My Little Book Problem

We ran errands in the Hollywood district today: post office, farmers’ market, antique shop. A pleasant, and common, Saturday morning for us. I’ve been craving kohlrabi in much the way I imagine Rapunzel’s mother craved that rampion, and I had six (!) Bookmooch books to send off. That made a total of 10 sent this week; my effort to clear up some space in the library is proceeding nicely.

Or, it was, until we stopped in at the antiques mall downstairs from the post office.

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Oh, dear. I’ve given back more than half the territory gained by getting those 10 books off the shelves, and spent a tidy pile doing so. Well, the encyclopedia and grammar book fit so nicely in my collection of early 20th-century reference works; the 1943 Once and Future King is in excellent shape and is a book I will re-read over the years, and the book of Latin insults is pretentious good fun. Besides, they each cost only a few dollars. No, the problem is that little red book right on top.

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Alphonse Daudet’s Lettres de Mon Moulin. Don’t worry if it doesn’t ring any bells for you–it doesn’t me, either. I don’t know Daudet, and am entirely unfamiliar with the Letters from his Windmill (a metaphor for the heart, do you think, or for the mind?) Also, it’s in French, a language I can only pick through for occasional nuggets of comprehension. Nevertheless, this unknown work by an unfamiliar author in an unreadable language is exactly the kind of book I find irresistible. It’s a tiny, antique book in excellent condition; the leather is supple, the binding is tight, the endpapers are glossy and the gilt is bright and shiny–it’s a jewel of a book, lovely to gaze upon, a book to own for the sheer pleasure of having it: precisely the sort of thing that arouses my booklust. Even more precious (and compulsion-buy inducing) is the history inscribed on its front pages.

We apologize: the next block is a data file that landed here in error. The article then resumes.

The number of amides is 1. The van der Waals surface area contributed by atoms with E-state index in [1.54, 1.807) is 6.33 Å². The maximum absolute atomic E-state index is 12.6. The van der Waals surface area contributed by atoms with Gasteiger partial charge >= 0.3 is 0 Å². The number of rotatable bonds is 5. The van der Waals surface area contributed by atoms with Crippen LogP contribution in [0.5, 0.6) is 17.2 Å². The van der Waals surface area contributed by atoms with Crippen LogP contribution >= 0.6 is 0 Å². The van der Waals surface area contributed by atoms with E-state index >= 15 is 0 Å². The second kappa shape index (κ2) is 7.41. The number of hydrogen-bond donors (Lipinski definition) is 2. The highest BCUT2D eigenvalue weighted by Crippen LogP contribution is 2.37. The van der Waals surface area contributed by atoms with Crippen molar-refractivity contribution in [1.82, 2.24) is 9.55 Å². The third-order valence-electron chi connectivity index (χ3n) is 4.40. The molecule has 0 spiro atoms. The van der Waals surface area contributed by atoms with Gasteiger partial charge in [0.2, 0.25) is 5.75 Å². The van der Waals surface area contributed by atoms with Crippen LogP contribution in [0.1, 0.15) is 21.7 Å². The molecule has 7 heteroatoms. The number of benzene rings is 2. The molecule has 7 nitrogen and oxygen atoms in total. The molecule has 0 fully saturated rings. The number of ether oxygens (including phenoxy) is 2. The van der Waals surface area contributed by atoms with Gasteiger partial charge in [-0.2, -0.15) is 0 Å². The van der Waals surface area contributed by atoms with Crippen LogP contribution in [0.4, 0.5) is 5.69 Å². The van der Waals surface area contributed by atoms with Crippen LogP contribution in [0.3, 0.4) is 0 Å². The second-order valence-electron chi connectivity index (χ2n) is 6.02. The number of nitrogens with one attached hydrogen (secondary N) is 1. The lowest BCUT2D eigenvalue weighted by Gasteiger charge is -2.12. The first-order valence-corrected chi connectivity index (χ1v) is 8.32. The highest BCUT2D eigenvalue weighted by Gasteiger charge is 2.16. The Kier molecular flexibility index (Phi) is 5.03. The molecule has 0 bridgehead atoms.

-- ” To Margareta Broocke: When you reread this page, darling Reta, think of me.” I may not know French, but I can parse that much from it. There’s a reference to “l’ami absent et l’ami mort”, friends absent and friends dead, and it’s signed “Irene de Noilles, Xmas 1913”. There’s much more, and I’ll labor a while with BabelFish to work it all out, but this was obviously a sentimental present between tender hearts, nearly a century ago.

But even that was not the thing that made me relinquish an excellent-condition Rubaiyat in favor of this small treasure. No, that was the second dedication:

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“To my dear friend Mr. T. Harris Bartlett, on the occasion of his 84th birthday. Portland, Oregon, May 31, 1947. Margaretta B. Look.” It’s my birthday, yes–or, it will be, some two decades hence. But look at how much story is implied between the two dedications: at some point, our chere Reta has made her way from Europe (the Dutch surname and French primary language suggest Belgium) to Portland, and changed from Margareta Broocke to Margaretta B. Look–by marriage, mostly likely, but possibly for other reasons. And who is Mr. Bartlett to her, that she would give him Irene’s precious little gift of love and memory, kept immaculately safe for thirty years through two world wars and across at least two continents? Aren’t you desperately curious? I am.

I cannot judge M. Daudet’s stories, but his readers certainly write a compelling, if elliptical, tale.

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8 Responses to My Little Book Problem

  1. CountessZ says: